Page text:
Voices Together – Integrating Music and Multisensory Experiences

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Voices Together – Integrating Music and Multisensory Experiences

Voices Together is a specialized music therapy model that uses music and multisensory experiences to teach communication and social/emotional skills for people with intellectual and developmental disabilities. Based in Chapel Hill, North Carolina, this organization serves thousands of individuals across twelve counties and is widely regarded as one of the premier providers of therapeutic services.

The therapist’s role in the intervention is to engage participants by using music to improve communication, develop interpersonal and self-advocacy skills, and foster healthy relationships within the group. The music therapy model VOICSS (Vocal Interactive Communication and Social Strategies) was developed based on research from multiple practitioners and incorporates various methods that are specifically tailored for children and teens with autism spectrum disorder.

Music therapy sessions rely on verbal interaction as a form of prompt to promote communication, both within songs and spontaneously between participants. This may include leaving requests for verbal responses on unresolved musical notes, creating internal structures for turn-taking that vary in intensity depending on each participant’s ability level, and directly asking each participant questions that alternate between singing and speaking.

Therapists use rhythmic play to promote language production and social engagement in children with autism or other developmental disorders. By encouraging vocal range and quality of speech, therapists have found that rhythmic exploration increases vocal range for these kids.

Utilizing a “musical stages of speech” approach to expanding vocal sound range and expression with infants and young children who are deaf or have other disabilities that restrict vocal expression is an effective method for improving motor and vowel utterance development. This technique has been integrated into several therapeutic models such as Orff and Kodaly’s curriculums.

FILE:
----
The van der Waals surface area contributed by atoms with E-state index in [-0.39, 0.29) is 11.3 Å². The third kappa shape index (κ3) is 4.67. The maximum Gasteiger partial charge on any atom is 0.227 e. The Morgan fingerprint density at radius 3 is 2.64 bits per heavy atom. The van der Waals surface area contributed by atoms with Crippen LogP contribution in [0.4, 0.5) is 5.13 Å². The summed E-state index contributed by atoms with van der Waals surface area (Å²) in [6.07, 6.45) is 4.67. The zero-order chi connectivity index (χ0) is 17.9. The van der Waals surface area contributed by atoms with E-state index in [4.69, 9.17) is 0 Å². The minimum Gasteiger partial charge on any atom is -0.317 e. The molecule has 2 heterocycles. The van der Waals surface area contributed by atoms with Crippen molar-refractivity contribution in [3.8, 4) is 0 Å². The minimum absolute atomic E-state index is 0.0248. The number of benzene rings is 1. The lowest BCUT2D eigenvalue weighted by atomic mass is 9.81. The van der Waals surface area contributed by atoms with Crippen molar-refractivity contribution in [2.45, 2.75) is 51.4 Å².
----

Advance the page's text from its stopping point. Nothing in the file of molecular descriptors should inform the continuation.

Music therapy can also be utilized with mute infants and toddlers who may have lost their voice due to trauma, as well as those who are delayed in vocal production. A music therapist may use musical rhythmic play and vocalization to stimulate emotions and motor responses through babbling, which has been found to be more active and diverse when set within a musical context.

Research into classroom-based music therapy programs for students with autism spectrum disorders is lacking, however. While evidence does exist that such an approach can be successful, few controlled studies have evaluated its outcomes in a classroom setting – making it difficult to compare group effects to individual differences.

Preliminary findings indicate that an individualized music therapy program in a classroom setting for 45 minutes each week for 15 weeks can improve verbal responsiveness among children with autism and other developmental disabilities. Researchers compared short-term and long-term groups, monitoring participants’ level of verbal response to prompts during three songs featured each week.

At the conclusion of the study, both groups demonstrated increased verbal responsiveness. However, only the long-term group showed statistically significant within-group increases in verbal responsiveness. It is recommended that further research be conducted to explore how this specialized music therapy model in a classroom setting affects student communication and social skills.

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